When I learned spellcasting, it certainly was from a theurgistic bent. You attuned yourself to the All, sometimes through personal deity, but always as part of the greater whole. It was rooted in a Neo-Hermetic worldview. You wove your intention into the whole pattern, making a portion of the pattern conform to your will in some way. You bent and shaped forces to the intention, and often they manifested with a level of synchronicity that once experienced left you unable to quite believe in coincidence anymore. There was correspondence in the universe from your ritual to manifestation. You focused on the ultimate outcome you wanted and didn’t try to control the details that got you there. You trusted the universe to be wiser, seeing more paths to your goal than what you currently saw, though you might put a caveat into the spell such as “completely acceptable to me” or “for the good of all involved” or “harming none.” The magick was what we often call today “one and done.” A specific intention didn’t require upkeep or repetition. You let it go. In some ways the method cultivated a perspective of detachment amid the environment of desire and will. The whole process helped align you towards your true will. It was from the top down, the outer inward, from the subtlest plane down into manifestation.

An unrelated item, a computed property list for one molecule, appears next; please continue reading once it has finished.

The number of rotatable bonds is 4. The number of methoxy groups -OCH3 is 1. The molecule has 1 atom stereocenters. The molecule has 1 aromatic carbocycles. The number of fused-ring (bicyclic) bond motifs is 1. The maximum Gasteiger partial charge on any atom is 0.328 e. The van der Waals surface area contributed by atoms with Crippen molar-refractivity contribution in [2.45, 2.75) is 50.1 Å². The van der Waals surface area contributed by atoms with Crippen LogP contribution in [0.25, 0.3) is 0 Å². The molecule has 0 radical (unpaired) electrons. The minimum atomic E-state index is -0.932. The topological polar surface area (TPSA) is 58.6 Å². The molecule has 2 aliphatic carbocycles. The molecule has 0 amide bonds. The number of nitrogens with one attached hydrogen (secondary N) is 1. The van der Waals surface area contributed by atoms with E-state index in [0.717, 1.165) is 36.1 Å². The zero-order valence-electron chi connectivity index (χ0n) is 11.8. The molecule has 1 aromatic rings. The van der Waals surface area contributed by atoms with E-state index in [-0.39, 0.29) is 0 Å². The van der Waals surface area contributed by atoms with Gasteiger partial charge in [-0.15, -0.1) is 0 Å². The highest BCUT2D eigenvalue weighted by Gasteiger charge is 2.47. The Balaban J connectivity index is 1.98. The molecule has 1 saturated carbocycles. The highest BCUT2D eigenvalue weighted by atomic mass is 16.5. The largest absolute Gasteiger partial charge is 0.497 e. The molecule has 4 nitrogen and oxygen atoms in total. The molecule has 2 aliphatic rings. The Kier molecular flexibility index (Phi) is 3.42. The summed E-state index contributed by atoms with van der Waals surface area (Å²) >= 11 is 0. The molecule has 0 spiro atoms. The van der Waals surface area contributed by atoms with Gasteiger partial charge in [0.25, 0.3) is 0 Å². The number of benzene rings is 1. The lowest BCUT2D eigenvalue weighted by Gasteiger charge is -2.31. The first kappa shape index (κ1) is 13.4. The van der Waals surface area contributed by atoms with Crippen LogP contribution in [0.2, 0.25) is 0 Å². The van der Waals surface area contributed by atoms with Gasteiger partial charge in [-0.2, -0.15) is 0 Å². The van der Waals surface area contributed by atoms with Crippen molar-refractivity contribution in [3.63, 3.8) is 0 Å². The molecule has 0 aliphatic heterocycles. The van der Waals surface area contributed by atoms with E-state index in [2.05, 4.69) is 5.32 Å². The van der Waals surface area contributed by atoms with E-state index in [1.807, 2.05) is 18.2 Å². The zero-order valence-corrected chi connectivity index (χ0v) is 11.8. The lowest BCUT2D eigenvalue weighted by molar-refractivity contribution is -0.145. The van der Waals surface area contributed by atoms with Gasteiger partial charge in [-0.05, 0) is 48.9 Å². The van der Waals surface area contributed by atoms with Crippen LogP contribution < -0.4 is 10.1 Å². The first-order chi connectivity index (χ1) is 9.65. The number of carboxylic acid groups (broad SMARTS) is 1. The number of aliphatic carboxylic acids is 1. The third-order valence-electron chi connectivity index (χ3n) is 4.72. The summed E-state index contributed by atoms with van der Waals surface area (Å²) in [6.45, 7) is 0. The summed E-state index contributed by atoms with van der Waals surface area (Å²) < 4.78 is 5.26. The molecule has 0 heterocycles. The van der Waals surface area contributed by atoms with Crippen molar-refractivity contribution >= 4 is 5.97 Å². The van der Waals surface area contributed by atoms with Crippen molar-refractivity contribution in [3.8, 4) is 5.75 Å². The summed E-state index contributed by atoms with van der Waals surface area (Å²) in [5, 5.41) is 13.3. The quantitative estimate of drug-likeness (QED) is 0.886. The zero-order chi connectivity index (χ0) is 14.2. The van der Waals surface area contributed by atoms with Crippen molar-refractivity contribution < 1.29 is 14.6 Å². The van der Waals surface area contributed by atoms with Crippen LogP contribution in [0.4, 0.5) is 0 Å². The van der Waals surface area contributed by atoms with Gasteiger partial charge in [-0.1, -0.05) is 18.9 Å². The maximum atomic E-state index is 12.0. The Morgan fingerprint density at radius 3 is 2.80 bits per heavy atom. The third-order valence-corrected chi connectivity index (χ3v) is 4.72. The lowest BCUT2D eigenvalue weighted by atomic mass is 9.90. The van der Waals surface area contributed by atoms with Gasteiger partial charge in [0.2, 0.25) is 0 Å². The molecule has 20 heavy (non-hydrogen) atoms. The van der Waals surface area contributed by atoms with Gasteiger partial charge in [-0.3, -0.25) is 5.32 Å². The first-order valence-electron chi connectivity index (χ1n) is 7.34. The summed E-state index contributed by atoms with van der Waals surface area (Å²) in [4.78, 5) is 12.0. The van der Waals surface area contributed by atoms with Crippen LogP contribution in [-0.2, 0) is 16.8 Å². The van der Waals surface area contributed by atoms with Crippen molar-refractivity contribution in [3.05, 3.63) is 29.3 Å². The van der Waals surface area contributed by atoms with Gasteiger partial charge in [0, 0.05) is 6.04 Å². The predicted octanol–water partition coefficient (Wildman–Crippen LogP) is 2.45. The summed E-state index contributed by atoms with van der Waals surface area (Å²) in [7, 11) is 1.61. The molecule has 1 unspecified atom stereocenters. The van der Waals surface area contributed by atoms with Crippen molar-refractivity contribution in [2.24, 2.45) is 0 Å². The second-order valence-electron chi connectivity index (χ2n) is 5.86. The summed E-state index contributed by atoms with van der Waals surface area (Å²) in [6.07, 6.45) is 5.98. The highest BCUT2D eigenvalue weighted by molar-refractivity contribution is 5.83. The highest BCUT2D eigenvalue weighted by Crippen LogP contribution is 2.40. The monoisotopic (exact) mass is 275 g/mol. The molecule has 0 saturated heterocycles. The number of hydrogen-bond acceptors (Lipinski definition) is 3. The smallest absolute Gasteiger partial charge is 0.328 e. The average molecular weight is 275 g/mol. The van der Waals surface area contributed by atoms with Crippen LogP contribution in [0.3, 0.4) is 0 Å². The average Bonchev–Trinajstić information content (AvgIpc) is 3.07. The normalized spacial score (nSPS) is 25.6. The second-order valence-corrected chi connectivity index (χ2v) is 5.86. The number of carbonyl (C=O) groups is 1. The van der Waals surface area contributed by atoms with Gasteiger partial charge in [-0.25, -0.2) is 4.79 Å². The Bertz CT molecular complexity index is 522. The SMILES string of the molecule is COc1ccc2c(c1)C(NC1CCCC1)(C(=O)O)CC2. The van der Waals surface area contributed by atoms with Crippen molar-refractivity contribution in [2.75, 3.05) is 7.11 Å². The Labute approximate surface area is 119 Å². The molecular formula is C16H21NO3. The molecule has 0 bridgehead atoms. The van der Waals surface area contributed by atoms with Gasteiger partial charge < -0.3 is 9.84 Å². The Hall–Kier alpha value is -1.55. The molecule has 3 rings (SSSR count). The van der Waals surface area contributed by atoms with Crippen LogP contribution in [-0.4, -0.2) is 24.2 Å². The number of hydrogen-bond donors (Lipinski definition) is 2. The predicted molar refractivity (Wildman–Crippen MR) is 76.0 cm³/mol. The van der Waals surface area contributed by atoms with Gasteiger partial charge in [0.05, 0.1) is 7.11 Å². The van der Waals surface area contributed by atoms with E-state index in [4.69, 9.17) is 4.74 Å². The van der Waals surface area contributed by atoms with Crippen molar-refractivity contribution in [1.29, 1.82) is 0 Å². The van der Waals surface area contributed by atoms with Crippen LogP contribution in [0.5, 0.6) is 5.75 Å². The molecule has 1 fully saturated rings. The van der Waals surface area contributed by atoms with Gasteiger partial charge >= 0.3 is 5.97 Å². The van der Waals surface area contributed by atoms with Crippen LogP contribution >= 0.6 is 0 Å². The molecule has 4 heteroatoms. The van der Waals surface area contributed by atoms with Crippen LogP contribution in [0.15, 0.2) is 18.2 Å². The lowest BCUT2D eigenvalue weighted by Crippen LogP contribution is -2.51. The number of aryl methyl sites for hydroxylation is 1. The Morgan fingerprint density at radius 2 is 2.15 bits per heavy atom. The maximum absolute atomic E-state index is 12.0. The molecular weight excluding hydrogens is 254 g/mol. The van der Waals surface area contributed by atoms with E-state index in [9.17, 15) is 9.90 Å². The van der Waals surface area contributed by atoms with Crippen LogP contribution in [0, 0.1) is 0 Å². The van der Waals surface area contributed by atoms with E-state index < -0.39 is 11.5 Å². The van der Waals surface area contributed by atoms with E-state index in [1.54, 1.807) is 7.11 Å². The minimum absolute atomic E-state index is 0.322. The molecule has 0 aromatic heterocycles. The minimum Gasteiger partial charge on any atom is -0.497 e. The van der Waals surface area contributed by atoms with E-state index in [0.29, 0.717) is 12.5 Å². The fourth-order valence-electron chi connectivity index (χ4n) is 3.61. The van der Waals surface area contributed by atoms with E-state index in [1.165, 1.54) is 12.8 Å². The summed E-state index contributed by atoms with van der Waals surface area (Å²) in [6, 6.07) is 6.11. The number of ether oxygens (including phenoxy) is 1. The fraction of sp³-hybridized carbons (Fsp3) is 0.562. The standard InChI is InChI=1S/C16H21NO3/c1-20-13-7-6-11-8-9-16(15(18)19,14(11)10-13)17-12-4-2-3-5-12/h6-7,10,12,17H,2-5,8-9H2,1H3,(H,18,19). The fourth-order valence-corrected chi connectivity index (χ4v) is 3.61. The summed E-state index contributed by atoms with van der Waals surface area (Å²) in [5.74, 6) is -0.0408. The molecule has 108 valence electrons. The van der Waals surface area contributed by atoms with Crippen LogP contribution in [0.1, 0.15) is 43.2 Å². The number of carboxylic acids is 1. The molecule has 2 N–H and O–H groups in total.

Some magick, however, works from the bottom up, and often requires repetition and return. It’s great for issues where you can’t let it go, so if you are going to obsess, obsess on creating the reality you want. Use that energy. But realize it is really rooted in the needs, wants, desires, and force of will of the practitioner, not really the true will. Some might align with God, in the Christian folkloric traditions, but it’s not quite the same as the mystical exploration of True Will in conjunction with Divine Will. It’s pushing something into manifestation, often through obstacles, rather than planting a seed to let it unfold over time. Often this magick is worked in steps, controlling every step of the way towards manifestation, seeking a specific path of manifestation, rather than focusing on the outcome alone.

Other systems work through the relationship with the spirits, and is often transactional. They are rooted in deeper traditions of devotion and culture, but often the odds and ends of a system make it into eclectic practices in a very transactional nature, much like the fears Christians have had about Witches making pacts with devils and demons. Most often they are in exchange for offerings and attention, not souls, but they are transactions nonetheless. Many who use this approach don’t have the original context of the culture or system, yet the spirit will accept the offering, and often do the work.